Dow Jones plummets 400 points after Fed chair warned of further rate hikes trends now
Wall Street's major stock indexes were falling on Tuesday, after the Federal Reserve warned it could speed up its interest rate hikes if inflation continues to run rampant.
In midday trading, the Dow Jones Industrial Average was down 398 points, or 1.19%, to 33,033, while the benchmark S&P 500 lost 0.87% and the tech-heavy Nasdaq composite dropped 0.40%.
Inflation and and the Fed's attempts to tame it by cooling the economy through rate hikes have been at the center of Wall Street's sharp swings this year.
After seeming to be on a steady decline since last summer, reports on inflation came in surprisingly hot last month, alongside strong jobs and consumer spending data that showed little weakening in demand.
Tuesday's slump on Wall Street followed Fed Chair Jerome Powell's testimony in a Senate hearing, where he warned the recent data mean 'the ultimate level of interest rates is likely to be higher than previously anticipated.'
Wall Street's major stock indexes were falling on Tuesday, after the Federal Reserve warned it could speed up its interest rate hikes if inflation continues to run rampant
In midday trading, the Dow Jones Industrial Average was down 398 points, or 1.19%, to 33,033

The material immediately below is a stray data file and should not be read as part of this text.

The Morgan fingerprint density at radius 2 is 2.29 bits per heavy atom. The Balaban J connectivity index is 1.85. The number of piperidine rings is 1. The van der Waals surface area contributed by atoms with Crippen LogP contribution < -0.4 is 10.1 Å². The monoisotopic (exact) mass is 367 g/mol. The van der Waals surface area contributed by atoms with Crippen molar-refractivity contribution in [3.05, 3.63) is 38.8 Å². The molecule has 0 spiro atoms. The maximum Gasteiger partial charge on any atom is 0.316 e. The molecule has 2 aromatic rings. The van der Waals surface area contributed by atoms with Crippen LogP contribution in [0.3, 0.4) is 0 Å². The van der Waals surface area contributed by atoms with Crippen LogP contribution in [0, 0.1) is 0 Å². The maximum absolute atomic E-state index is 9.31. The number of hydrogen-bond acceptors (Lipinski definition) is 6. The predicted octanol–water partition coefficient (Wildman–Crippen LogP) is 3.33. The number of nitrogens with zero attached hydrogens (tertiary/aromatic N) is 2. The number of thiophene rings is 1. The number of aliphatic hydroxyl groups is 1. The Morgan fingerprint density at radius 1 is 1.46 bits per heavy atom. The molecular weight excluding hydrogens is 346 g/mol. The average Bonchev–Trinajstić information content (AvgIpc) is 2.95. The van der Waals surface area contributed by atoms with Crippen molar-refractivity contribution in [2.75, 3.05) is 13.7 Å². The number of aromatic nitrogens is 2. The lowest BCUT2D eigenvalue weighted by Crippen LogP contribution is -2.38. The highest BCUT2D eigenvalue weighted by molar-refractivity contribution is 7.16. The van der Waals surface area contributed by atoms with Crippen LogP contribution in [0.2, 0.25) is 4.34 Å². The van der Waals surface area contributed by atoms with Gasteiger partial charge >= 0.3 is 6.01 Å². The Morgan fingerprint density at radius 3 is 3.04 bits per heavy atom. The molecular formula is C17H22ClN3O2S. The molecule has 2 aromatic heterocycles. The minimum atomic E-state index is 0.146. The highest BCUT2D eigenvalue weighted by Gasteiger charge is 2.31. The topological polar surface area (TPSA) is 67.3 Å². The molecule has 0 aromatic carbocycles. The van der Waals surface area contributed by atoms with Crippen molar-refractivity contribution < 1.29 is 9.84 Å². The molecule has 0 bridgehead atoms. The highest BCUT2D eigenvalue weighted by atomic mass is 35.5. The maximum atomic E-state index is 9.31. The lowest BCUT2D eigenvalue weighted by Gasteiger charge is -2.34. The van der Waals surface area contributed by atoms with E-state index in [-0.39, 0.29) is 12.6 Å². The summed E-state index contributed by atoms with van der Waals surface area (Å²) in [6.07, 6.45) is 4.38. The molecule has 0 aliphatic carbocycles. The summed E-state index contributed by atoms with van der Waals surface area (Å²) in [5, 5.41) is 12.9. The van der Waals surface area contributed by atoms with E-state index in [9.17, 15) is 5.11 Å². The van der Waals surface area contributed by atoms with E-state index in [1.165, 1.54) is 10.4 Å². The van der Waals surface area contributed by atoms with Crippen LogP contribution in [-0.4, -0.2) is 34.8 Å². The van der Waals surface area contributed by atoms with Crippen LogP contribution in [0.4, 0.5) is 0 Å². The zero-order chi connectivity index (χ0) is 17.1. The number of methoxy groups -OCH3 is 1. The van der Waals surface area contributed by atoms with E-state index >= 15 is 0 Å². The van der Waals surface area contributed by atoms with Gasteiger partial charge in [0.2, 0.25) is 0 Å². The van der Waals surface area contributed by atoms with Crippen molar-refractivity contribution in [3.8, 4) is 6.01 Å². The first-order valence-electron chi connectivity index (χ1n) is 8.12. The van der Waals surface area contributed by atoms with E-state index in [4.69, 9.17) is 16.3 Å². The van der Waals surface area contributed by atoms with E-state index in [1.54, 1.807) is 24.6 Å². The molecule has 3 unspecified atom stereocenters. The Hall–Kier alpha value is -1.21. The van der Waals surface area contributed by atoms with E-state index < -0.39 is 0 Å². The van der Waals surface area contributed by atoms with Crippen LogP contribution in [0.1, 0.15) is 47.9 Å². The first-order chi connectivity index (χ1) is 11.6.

He also said in his testimony that the Fed is ready to increase the pace of its hikes again if needed.
That would be a sharp turnaround after it had just slowed its pace of increases to 0.25 percentage points last month from earlier rate hikes of 0.50 and 0.75 points.
'If the totality of the data were to indicate that faster tightening is warranted, we would be prepared to increase the pace of rate hikes,' Powell said. 'Restoring price stability will likely require that we maintain a restrictive stance of monetary policy for some time.'
'With markets fully focused on Fed Chair Powell’s remarks today, it did not take him long to deliver the goods,' noted Jesse Wheeler, economic analyst at decision intelligence company Morning Consult.
'Following Powell's hawkish remarks, all eyes will be on the BLS jobs report out this Friday, with investors looking for any signs that the labor market may be cooling, which could allow the Fed to ease its stance somewhat,' added Wheeler.
In his testimony, Powell also claimed Congress' spending had little impact on inflation.
In response to a line of questioning from Sen. John Kennedy, R-La., on what Congress could do to aid in fighting inflation, Powell said ' I don't think fiscal policy right now is a big factor driving inflation at this moment.'
It's a notable remark as the Fed chair typically tries to steer clear of commenting on fiscal policy.
The benchmark S&P 500 lost 0.87% in midday trading after Powell's remarks
The tech-heavy Nasdaq composite dropped 0.40% shortly after noon on Tuesday